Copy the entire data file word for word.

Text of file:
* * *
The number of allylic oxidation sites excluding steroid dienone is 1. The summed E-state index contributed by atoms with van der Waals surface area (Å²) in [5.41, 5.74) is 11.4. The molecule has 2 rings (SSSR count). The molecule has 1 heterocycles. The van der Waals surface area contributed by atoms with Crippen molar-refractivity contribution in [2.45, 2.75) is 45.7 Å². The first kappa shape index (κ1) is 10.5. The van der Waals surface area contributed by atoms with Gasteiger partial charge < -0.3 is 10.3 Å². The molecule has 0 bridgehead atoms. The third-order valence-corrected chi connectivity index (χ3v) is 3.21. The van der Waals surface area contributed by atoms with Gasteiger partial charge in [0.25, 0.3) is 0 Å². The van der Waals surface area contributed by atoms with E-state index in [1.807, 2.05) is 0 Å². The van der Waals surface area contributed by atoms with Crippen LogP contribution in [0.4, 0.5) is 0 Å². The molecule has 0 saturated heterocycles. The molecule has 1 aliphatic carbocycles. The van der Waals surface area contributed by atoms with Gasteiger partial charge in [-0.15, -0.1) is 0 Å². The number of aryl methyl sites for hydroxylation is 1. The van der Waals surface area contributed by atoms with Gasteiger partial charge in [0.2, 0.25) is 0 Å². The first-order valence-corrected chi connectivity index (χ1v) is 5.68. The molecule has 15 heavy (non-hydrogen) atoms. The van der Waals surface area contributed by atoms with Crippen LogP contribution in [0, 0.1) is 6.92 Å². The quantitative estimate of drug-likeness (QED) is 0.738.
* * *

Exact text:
The number of allylic oxidation sites excluding steroid dienone is 1. The summed E-state index contributed by atoms with van der Waals surface area (Å²) in [5.41, 5.74) is 11.4. The molecule has 2 rings (SSSR count). The molecule has 1 heterocycles. The van der Waals surface area contributed by atoms with Crippen molar-refractivity contribution in [2.45, 2.75) is 45.7 Å². The first kappa shape index (κ1) is 10.5. The van der Waals surface area contributed by atoms with Gasteiger partial charge < -0.3 is 10.3 Å². The molecule has 0 bridgehead atoms. The third-order valence-corrected chi connectivity index (χ3v) is 3.21. The van der Waals surface area contributed by atoms with Gasteiger partial charge in [0.25, 0.3) is 0 Å². The van der Waals surface area contributed by atoms with E-state index in [1.807, 2.05) is 0 Å². The van der Waals surface area contributed by atoms with Crippen LogP contribution in [0.4, 0.5) is 0 Å². The molecule has 0 saturated heterocycles. The molecule has 1 aliphatic carbocycles. The van der Waals surface area contributed by atoms with Gasteiger partial charge in [-0.15, -0.1) is 0 Å². The number of aryl methyl sites for hydroxylation is 1. The van der Waals surface area contributed by atoms with Gasteiger partial charge in [0.2, 0.25) is 0 Å². The first-order valence-corrected chi connectivity index (χ1v) is 5.68. The molecule has 15 heavy (non-hydrogen) atoms. The van der Waals surface area contributed by atoms with Crippen LogP contribution in [0, 0.1) is 6.92 Å². The quantitative estimate of drug-likeness (QED) is 0.738.